April 2011 marked the 150th anniversary of the start of the Civil War.In commemoration of this extraordinary milestone, BOAF sponsored a Civil War Sesquicentennial Lecture Series. The 7-part series began in December 2010 and concluded in June 2011.
On December 2 - the 151st anniversary of John Brown's execution - Ranger Dana Smith led a presentation entitled, Lunatic or Saint?: A Look at John Brown's Boston. Ranger Smith based the presentation on his popular walking tour, which is offered throughout the summer.
In January, Professor John Stauffer of Harvard University spoke about the life and legacy of Charles Sumner.This event also marked the first in a yearlong series of events celebrating the bicentennial of Sumner. BOAF is co-hosting the Sumner programs with partners, Harvard University, Massachusetts Historical Society and Longfellow/Washington Headquarters National Historic Site.
In February, local author Stephen Kendrick gave an outstanding presentation on the remarkable life of Frederick Douglass. His talk was based on his exhaustive research for his book, Douglass and Lincoln: How a Revolutionary Black Leader & a Reluctant Liberator Struggled to End Slavery & Save the Union.
For Women's History month in March, Dr. Lois Horton spoke about her upcoming book on the life of Harriet Tubman. Dr. Horton's talk explored the ways Harriet Tubman's bravery, eloquence, dedication, strong convictions and ties to both the African American and white communities helped make this poor illiterate black woman an American hero.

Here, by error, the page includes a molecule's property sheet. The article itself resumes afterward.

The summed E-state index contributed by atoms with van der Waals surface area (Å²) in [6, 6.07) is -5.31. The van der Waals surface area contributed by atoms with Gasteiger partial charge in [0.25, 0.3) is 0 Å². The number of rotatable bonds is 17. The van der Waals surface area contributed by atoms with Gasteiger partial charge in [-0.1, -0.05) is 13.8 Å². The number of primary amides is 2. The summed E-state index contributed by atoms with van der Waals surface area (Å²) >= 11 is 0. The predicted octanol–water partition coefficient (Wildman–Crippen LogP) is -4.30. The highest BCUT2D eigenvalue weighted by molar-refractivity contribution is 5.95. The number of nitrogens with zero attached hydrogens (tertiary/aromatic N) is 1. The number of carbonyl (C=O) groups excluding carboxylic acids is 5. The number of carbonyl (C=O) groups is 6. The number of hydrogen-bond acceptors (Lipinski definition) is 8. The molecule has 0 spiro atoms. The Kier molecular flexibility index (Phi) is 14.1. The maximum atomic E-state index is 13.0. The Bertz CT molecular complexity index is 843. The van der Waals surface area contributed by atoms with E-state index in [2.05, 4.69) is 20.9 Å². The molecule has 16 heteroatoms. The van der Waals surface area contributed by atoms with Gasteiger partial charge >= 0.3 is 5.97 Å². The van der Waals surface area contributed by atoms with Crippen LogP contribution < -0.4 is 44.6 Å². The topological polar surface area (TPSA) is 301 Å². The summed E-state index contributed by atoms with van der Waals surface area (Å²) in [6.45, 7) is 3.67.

In April, Ranger Horace Seldon discussed the life of William Lloyd Garrison. Ranger Seldon has spent the last 12 years researching the life and work of this great abolitionist. Also in April, BOAF welcomed Dr. John Warner, Archivist of the Commonwealth. Dr. Warner discussed his book on the 5th Massachusetts Volunteer Cavalry, the only African American cavalry regiment raised in the northern states during the
BOAF's Civil War Sesquicentennial Lecture Series concluded in June with a visit by our colleagues from New Orleans Jazz National Historic Site who presented an interactive night of music and songs of the Underground Railroad.
BOAF was proud to host this evening series of quality interpretative programs that showcased meaningful and powerful stories of the human face of the Civil War, as well as its causes and consequences.